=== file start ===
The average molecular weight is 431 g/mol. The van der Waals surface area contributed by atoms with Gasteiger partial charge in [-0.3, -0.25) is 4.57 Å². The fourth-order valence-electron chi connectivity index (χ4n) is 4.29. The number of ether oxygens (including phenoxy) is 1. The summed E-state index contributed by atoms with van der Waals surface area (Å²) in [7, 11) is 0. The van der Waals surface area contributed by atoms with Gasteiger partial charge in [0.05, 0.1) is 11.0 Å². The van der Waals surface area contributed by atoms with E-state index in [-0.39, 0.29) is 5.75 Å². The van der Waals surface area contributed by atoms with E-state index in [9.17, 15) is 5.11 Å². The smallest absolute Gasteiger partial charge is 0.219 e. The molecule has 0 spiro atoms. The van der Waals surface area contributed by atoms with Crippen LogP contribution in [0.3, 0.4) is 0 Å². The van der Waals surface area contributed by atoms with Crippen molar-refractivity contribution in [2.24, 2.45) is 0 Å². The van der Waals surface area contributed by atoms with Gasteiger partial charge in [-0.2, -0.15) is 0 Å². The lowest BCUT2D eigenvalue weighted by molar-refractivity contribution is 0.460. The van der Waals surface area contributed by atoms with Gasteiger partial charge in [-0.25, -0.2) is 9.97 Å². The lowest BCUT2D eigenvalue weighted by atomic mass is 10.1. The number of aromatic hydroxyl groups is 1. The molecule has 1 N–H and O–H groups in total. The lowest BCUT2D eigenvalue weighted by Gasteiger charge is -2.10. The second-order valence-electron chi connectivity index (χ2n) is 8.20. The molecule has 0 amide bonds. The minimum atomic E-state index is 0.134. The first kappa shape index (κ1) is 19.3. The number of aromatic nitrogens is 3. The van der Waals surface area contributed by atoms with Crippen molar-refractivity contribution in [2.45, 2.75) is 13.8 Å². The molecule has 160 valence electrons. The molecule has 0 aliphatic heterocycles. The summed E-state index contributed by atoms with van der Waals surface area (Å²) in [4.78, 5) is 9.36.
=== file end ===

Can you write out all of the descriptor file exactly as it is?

The average molecular weight is 431 g/mol. The van der Waals surface area contributed by atoms with Gasteiger partial charge in [-0.3, -0.25) is 4.57 Å². The fourth-order valence-electron chi connectivity index (χ4n) is 4.29. The number of ether oxygens (including phenoxy) is 1. The summed E-state index contributed by atoms with van der Waals surface area (Å²) in [7, 11) is 0. The van der Waals surface area contributed by atoms with Gasteiger partial charge in [0.05, 0.1) is 11.0 Å². The van der Waals surface area contributed by atoms with E-state index in [-0.39, 0.29) is 5.75 Å². The van der Waals surface area contributed by atoms with E-state index in [9.17, 15) is 5.11 Å². The smallest absolute Gasteiger partial charge is 0.219 e. The molecule has 0 spiro atoms. The van der Waals surface area contributed by atoms with Crippen LogP contribution in [0.3, 0.4) is 0 Å². The van der Waals surface area contributed by atoms with Crippen molar-refractivity contribution in [2.24, 2.45) is 0 Å². The van der Waals surface area contributed by atoms with Gasteiger partial charge in [-0.2, -0.15) is 0 Å². The lowest BCUT2D eigenvalue weighted by molar-refractivity contribution is 0.460. The van der Waals surface area contributed by atoms with Gasteiger partial charge in [-0.25, -0.2) is 9.97 Å². The lowest BCUT2D eigenvalue weighted by atomic mass is 10.1. The number of aromatic hydroxyl groups is 1. The molecule has 1 N–H and O–H groups in total. The lowest BCUT2D eigenvalue weighted by Gasteiger charge is -2.10. The second-order valence-electron chi connectivity index (χ2n) is 8.20. The molecule has 0 amide bonds. The minimum atomic E-state index is 0.134. The first kappa shape index (κ1) is 19.3. The number of aromatic nitrogens is 3. The van der Waals surface area contributed by atoms with Crippen molar-refractivity contribution in [2.45, 2.75) is 13.8 Å². The molecule has 160 valence electrons. The molecule has 0 aliphatic heterocycles. The summed E-state index contributed by atoms with van der Waals surface area (Å²) in [4.78, 5) is 9.36.